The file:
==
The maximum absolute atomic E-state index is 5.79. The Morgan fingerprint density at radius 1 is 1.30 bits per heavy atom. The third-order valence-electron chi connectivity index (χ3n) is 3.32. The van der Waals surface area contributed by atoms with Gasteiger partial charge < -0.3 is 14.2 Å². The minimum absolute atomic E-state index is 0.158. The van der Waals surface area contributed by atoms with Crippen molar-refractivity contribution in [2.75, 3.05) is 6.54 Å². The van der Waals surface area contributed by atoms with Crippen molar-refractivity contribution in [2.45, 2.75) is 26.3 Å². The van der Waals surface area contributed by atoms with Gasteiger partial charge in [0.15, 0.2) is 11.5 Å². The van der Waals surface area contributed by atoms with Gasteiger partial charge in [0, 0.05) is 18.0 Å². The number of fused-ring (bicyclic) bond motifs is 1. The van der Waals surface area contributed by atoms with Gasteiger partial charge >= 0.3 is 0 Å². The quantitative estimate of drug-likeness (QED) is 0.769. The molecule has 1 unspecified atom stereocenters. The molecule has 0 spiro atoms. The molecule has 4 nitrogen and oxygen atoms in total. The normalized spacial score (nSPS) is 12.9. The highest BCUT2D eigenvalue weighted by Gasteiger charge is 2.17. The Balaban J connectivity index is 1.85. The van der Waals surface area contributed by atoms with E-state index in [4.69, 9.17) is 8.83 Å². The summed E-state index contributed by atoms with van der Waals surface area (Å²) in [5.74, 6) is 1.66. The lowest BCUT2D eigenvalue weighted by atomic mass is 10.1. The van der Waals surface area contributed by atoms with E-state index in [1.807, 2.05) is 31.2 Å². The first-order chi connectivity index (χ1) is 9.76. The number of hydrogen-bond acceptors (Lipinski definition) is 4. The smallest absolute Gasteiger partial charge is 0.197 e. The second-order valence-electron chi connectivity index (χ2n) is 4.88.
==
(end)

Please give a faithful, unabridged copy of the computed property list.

The maximum absolute atomic E-state index is 5.79. The Morgan fingerprint density at radius 1 is 1.30 bits per heavy atom. The third-order valence-electron chi connectivity index (χ3n) is 3.32. The van der Waals surface area contributed by atoms with Gasteiger partial charge < -0.3 is 14.2 Å². The minimum absolute atomic E-state index is 0.158. The van der Waals surface area contributed by atoms with Crippen molar-refractivity contribution in [2.75, 3.05) is 6.54 Å². The van der Waals surface area contributed by atoms with Crippen molar-refractivity contribution in [2.45, 2.75) is 26.3 Å². The van der Waals surface area contributed by atoms with Gasteiger partial charge in [0.15, 0.2) is 11.5 Å². The van der Waals surface area contributed by atoms with Gasteiger partial charge in [0, 0.05) is 18.0 Å². The number of fused-ring (bicyclic) bond motifs is 1. The van der Waals surface area contributed by atoms with Gasteiger partial charge >= 0.3 is 0 Å². The quantitative estimate of drug-likeness (QED) is 0.769. The molecule has 1 unspecified atom stereocenters. The molecule has 0 spiro atoms. The molecule has 4 nitrogen and oxygen atoms in total. The normalized spacial score (nSPS) is 12.9. The highest BCUT2D eigenvalue weighted by Gasteiger charge is 2.17. The Balaban J connectivity index is 1.85. The van der Waals surface area contributed by atoms with E-state index in [4.69, 9.17) is 8.83 Å². The summed E-state index contributed by atoms with van der Waals surface area (Å²) in [5.74, 6) is 1.66. The lowest BCUT2D eigenvalue weighted by atomic mass is 10.1. The van der Waals surface area contributed by atoms with E-state index in [1.807, 2.05) is 31.2 Å². The first-order chi connectivity index (χ1) is 9.76. The number of hydrogen-bond acceptors (Lipinski definition) is 4. The smallest absolute Gasteiger partial charge is 0.197 e. The second-order valence-electron chi connectivity index (χ2n) is 4.88.